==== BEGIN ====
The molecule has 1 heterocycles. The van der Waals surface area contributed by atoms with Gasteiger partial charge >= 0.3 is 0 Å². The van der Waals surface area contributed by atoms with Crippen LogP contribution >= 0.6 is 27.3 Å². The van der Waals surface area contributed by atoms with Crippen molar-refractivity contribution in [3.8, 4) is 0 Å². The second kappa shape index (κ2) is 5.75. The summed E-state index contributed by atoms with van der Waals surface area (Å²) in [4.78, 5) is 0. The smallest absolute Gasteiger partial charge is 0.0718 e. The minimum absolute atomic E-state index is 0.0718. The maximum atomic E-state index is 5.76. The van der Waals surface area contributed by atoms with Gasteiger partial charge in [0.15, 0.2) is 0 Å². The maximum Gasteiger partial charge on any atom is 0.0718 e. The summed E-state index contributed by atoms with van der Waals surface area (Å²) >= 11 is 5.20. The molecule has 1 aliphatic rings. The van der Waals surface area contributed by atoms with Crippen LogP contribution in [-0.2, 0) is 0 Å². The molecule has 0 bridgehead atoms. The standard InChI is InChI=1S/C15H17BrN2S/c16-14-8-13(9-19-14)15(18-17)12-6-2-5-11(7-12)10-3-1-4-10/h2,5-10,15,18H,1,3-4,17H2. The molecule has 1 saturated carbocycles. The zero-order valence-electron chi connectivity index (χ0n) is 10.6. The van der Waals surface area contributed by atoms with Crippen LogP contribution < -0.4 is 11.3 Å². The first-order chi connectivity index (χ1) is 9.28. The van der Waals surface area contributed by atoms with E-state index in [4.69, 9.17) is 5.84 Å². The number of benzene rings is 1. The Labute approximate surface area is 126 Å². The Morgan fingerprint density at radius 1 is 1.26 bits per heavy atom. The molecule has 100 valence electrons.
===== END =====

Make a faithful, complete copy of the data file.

The molecule has 1 heterocycles. The van der Waals surface area contributed by atoms with Gasteiger partial charge >= 0.3 is 0 Å². The van der Waals surface area contributed by atoms with Crippen LogP contribution >= 0.6 is 27.3 Å². The van der Waals surface area contributed by atoms with Crippen molar-refractivity contribution in [3.8, 4) is 0 Å². The second kappa shape index (κ2) is 5.75. The summed E-state index contributed by atoms with van der Waals surface area (Å²) in [4.78, 5) is 0. The smallest absolute Gasteiger partial charge is 0.0718 e. The minimum absolute atomic E-state index is 0.0718. The maximum atomic E-state index is 5.76. The van der Waals surface area contributed by atoms with Gasteiger partial charge in [0.15, 0.2) is 0 Å². The maximum Gasteiger partial charge on any atom is 0.0718 e. The summed E-state index contributed by atoms with van der Waals surface area (Å²) >= 11 is 5.20. The molecule has 1 aliphatic rings. The van der Waals surface area contributed by atoms with Crippen LogP contribution in [-0.2, 0) is 0 Å². The molecule has 0 bridgehead atoms. The standard InChI is InChI=1S/C15H17BrN2S/c16-14-8-13(9-19-14)15(18-17)12-6-2-5-11(7-12)10-3-1-4-10/h2,5-10,15,18H,1,3-4,17H2. The molecule has 1 saturated carbocycles. The zero-order valence-electron chi connectivity index (χ0n) is 10.6. The van der Waals surface area contributed by atoms with Crippen LogP contribution < -0.4 is 11.3 Å². The first-order chi connectivity index (χ1) is 9.28. The van der Waals surface area contributed by atoms with E-state index in [4.69, 9.17) is 5.84 Å². The number of benzene rings is 1. The Labute approximate surface area is 126 Å². The Morgan fingerprint density at radius 1 is 1.26 bits per heavy atom. The molecule has 100 valence electrons.